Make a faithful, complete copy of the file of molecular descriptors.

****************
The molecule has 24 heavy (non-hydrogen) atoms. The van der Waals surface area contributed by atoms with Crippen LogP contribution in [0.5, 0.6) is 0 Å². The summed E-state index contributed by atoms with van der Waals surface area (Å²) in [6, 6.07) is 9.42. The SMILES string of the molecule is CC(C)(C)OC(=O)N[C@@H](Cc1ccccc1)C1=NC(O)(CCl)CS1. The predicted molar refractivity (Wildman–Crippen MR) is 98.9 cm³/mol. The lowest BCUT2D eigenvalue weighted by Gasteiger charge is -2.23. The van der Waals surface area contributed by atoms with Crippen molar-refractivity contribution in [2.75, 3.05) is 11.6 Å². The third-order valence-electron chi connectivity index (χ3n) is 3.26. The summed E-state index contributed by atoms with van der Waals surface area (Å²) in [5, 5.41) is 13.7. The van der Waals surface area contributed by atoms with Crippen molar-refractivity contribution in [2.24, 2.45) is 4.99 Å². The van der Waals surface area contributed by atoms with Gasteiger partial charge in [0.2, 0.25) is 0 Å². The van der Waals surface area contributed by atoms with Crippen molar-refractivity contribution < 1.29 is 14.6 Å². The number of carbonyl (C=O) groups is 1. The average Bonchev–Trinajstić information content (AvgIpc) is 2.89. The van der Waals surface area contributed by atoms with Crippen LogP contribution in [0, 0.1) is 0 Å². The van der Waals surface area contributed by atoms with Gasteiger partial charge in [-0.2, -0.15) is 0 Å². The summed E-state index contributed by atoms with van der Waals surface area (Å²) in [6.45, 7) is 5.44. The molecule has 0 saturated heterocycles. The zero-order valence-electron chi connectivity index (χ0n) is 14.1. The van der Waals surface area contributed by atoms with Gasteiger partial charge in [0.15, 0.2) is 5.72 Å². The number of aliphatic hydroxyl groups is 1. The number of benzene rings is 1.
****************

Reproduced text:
The molecule has 24 heavy (non-hydrogen) atoms. The van der Waals surface area contributed by atoms with Crippen LogP contribution in [0.5, 0.6) is 0 Å². The summed E-state index contributed by atoms with van der Waals surface area (Å²) in [6, 6.07) is 9.42. The SMILES string of the molecule is CC(C)(C)OC(=O)N[C@@H](Cc1ccccc1)C1=NC(O)(CCl)CS1. The predicted molar refractivity (Wildman–Crippen MR) is 98.9 cm³/mol. The lowest BCUT2D eigenvalue weighted by Gasteiger charge is -2.23. The van der Waals surface area contributed by atoms with Crippen molar-refractivity contribution in [2.75, 3.05) is 11.6 Å². The third-order valence-electron chi connectivity index (χ3n) is 3.26. The summed E-state index contributed by atoms with van der Waals surface area (Å²) in [5, 5.41) is 13.7. The van der Waals surface area contributed by atoms with Crippen molar-refractivity contribution in [2.24, 2.45) is 4.99 Å². The van der Waals surface area contributed by atoms with Gasteiger partial charge in [0.2, 0.25) is 0 Å². The van der Waals surface area contributed by atoms with Crippen molar-refractivity contribution < 1.29 is 14.6 Å². The number of carbonyl (C=O) groups is 1. The average Bonchev–Trinajstić information content (AvgIpc) is 2.89. The van der Waals surface area contributed by atoms with Crippen LogP contribution in [0, 0.1) is 0 Å². The van der Waals surface area contributed by atoms with Gasteiger partial charge in [-0.2, -0.15) is 0 Å². The summed E-state index contributed by atoms with van der Waals surface area (Å²) in [6.45, 7) is 5.44. The molecule has 0 saturated heterocycles. The zero-order valence-electron chi connectivity index (χ0n) is 14.1. The van der Waals surface area contributed by atoms with Gasteiger partial charge in [0.15, 0.2) is 5.72 Å². The number of aliphatic hydroxyl groups is 1. The number of benzene rings is 1.